WASHINGTON – Rep. Will Hurd (R-Texas) recommended that the U.S. intelligence community begin to share more information with private-sector companies like Google and Facebook in the future as a way to combat Russia’s efforts to undermine U.S. democracy.
“The U.S. intelligence services need to start sharing a little bit more with those sections because if you look at the work Facebook has done on the Internet Research Agency, all of that work has been done on their own,” Hurd said during a discussion on “Responding to Russia’s Attacks on Democracy” at the German Marshall Fund of the United States this month.
“If some of this information that’s gathered by our intelligence services is able to be used by the private sector to continue to do their targeting and their review and their focus, I think we can be even more effective,” he added. “So that is some very basic efforts.”
The IRA is the Russia troll farm responsible for a Facebook ad campaign to influence the 2016 U.S. presidential election. Hurd suggested the possibility of social media companies creating some sort of certification process for users as a way to crack down on fake accounts.
“That would be a way to signal to a person using it that this person has gone through some kind of check to say they are indeed who they say they are,” he said.
The German Marshall Fund’s Hamilton 68 project tracks activity of Russian accounts and bots, including which hashtags and links they’re pushing.
Hurd, a former CIA operative and member of the House Intelligence Committee, emphasized the importance of educating the public, especially young people, on finding reliable sources of information as a valuable tool in battling Russia’s influence and its efforts to spread “disinformation.”
“We need to identify when something is wrong. How come we all know ‘don’t get into a car with a stranger’? We all know stranger danger – why are you listening to a stranger on social media?” he said during the discussion moderated by former Homeland Security Secretary Michael Chertoff. “And why do you think somebody you know nothing about, why do you think that information is valuable? So that is such a basic common body of knowledge thing we have to start incorporating.”
Sen. Ben Cardin (D-Md.), the Senate Foreign Relation Committee’s ranking member, said the U.S. and allies should “expose and freeze Kremlin-linked dirty money.”
“Corruption provides the motivation and the means for many of the Kremlin’s maligned influence operations. These are criminal enterprises. The U.S. Treasury Department should make public any intelligence on Putin’s personal corruption and wealth stored abroad and take steps with our European allies to cut off Mr. Putin and his inner circle from the international financial system,” Cardin said at the event.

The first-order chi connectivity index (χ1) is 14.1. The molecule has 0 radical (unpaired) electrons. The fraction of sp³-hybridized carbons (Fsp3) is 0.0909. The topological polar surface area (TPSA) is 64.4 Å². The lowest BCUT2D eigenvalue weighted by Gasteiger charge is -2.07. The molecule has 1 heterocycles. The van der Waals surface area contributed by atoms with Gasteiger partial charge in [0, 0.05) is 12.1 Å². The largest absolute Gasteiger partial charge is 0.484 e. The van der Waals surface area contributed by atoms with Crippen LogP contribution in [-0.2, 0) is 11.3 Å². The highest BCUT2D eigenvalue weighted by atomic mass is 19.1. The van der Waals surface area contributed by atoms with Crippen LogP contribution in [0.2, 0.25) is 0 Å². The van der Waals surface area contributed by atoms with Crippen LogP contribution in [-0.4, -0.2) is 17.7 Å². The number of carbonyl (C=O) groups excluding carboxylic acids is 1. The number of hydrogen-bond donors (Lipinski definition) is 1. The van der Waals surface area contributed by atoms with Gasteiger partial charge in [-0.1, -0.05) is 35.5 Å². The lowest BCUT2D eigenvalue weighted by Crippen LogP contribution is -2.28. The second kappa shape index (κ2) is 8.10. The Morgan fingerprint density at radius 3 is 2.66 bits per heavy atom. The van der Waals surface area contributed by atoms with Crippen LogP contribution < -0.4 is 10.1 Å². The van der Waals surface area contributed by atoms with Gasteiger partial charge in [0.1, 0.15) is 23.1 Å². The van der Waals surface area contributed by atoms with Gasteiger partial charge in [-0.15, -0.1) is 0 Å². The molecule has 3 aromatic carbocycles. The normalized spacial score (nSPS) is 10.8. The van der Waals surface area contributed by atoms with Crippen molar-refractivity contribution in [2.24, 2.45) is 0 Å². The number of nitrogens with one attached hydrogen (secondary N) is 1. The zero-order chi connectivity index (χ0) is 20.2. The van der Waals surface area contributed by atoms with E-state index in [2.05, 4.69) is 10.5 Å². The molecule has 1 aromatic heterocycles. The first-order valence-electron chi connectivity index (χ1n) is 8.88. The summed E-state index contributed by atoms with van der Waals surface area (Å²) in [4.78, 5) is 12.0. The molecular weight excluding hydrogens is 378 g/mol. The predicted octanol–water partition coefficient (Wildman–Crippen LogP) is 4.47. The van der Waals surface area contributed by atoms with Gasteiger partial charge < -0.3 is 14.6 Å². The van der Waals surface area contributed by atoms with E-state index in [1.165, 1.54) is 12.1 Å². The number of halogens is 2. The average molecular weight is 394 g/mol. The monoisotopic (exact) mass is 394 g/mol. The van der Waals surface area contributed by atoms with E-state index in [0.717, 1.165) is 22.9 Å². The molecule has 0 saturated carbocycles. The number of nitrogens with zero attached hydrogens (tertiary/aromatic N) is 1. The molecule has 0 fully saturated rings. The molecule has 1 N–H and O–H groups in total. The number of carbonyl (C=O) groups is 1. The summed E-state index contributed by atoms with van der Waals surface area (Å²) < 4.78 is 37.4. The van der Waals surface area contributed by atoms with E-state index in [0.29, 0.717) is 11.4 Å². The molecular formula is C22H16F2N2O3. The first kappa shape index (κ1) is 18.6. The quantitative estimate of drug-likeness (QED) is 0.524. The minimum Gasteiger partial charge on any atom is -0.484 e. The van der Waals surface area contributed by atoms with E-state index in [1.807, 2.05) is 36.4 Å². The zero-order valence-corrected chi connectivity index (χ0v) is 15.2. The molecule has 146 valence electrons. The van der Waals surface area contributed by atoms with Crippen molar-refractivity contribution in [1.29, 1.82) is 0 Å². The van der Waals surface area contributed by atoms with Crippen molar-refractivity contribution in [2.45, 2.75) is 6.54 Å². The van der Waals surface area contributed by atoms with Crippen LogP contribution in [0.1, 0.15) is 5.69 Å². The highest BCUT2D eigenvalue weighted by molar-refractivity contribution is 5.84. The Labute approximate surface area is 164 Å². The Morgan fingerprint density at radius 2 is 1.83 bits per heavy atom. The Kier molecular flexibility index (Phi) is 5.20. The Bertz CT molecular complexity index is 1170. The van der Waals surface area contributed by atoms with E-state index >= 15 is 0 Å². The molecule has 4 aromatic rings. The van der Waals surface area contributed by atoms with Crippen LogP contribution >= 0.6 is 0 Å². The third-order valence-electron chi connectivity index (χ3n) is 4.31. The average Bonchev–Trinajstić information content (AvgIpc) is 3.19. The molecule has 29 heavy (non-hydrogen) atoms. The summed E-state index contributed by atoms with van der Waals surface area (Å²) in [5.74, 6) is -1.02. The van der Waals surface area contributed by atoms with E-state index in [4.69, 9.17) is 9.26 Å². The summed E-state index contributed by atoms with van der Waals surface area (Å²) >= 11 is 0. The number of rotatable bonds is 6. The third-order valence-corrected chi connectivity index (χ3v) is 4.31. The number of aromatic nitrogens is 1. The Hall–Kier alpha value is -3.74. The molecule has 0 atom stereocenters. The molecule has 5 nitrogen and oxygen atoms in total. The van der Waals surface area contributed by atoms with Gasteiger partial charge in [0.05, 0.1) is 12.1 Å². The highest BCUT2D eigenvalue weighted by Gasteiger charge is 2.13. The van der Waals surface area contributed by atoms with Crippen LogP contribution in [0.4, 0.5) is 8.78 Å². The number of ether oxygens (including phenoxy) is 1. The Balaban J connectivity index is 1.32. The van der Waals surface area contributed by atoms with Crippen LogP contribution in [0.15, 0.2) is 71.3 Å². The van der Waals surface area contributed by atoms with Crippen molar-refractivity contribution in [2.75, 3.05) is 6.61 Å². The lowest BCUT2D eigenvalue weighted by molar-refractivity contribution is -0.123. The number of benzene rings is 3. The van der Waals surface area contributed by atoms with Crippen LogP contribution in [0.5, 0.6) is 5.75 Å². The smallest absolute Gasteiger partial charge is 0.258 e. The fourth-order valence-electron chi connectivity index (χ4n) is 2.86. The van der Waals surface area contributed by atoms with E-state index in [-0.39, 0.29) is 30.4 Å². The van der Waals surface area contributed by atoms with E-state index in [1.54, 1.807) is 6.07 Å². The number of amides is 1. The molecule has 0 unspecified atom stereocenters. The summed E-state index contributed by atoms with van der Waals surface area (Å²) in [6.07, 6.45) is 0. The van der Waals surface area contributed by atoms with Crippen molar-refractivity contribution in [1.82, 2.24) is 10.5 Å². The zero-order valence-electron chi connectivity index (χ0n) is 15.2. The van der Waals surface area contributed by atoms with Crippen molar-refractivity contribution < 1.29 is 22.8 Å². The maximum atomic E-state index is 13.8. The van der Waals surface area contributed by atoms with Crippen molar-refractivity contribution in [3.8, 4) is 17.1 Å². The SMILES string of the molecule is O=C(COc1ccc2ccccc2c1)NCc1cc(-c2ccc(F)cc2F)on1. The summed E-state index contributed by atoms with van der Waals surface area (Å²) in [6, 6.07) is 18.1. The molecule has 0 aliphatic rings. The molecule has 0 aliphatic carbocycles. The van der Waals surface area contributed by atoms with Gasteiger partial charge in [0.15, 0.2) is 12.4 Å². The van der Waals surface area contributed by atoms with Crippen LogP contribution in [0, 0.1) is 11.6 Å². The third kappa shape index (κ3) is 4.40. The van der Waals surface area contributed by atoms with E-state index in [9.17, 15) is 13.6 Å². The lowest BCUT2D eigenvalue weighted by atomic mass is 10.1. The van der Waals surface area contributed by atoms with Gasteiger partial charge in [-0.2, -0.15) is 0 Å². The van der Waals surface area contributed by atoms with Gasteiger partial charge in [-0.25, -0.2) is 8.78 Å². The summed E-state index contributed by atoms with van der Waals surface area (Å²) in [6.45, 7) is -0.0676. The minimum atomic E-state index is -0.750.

“They want dollars and not rubles – and, by the way, they want visas to visit other countries and not be stuck in Russia – that’s why the Magnitsky Law really worked,” he added.
Cardin was referencing the Russia and Moldova Jackson-Vanik Repeal and Sergei Magnitsky Rule of Law Accountability Act of 2012, human-rights sanctions that Congress passed after tax attorney Sergei Magnitsky, who uncovered large-scale fraud involving Russian government officials, died in prison.
Hurd lamented that a country in “a conflict” with Russia cannot be a part of NATO.
“My NATO friends get mad when I say this, but some of the things I think is funny about NATO is if you are in a conflict with Russia you are not allowed to be in NATO. Isn’t that the people we want in NATO, right? And that precludes Ukraine. Ukraine is, I believe, on front line of this battle and they are not only fighting a hybrid war, they are fighting a hot war. I think that’s a perfect example of where the Russians get away with things,” he said.
The Senate Foreign Relations Committee Democratic staff published a recent report about Russian president Vladimir Putin’s “nearly two decades-long assault on democratic institutions, universal values, and the rule of law across Europe and in his own country.” Cardin called on President Trump to take steps to defend the U.S. against cyber threats posed by Russia.
“This threat existed long before President Trump took office, and unless he takes action now, it will continue long after his administration,” Cardin said in a statement. “While President Trump stands practically idle, Mr. Putin continues to refine his asymmetric arsenal and look for future opportunities to disrupt governance and erode support for the democratic and international institutions that the United States and Europe have built over the last 70 years.”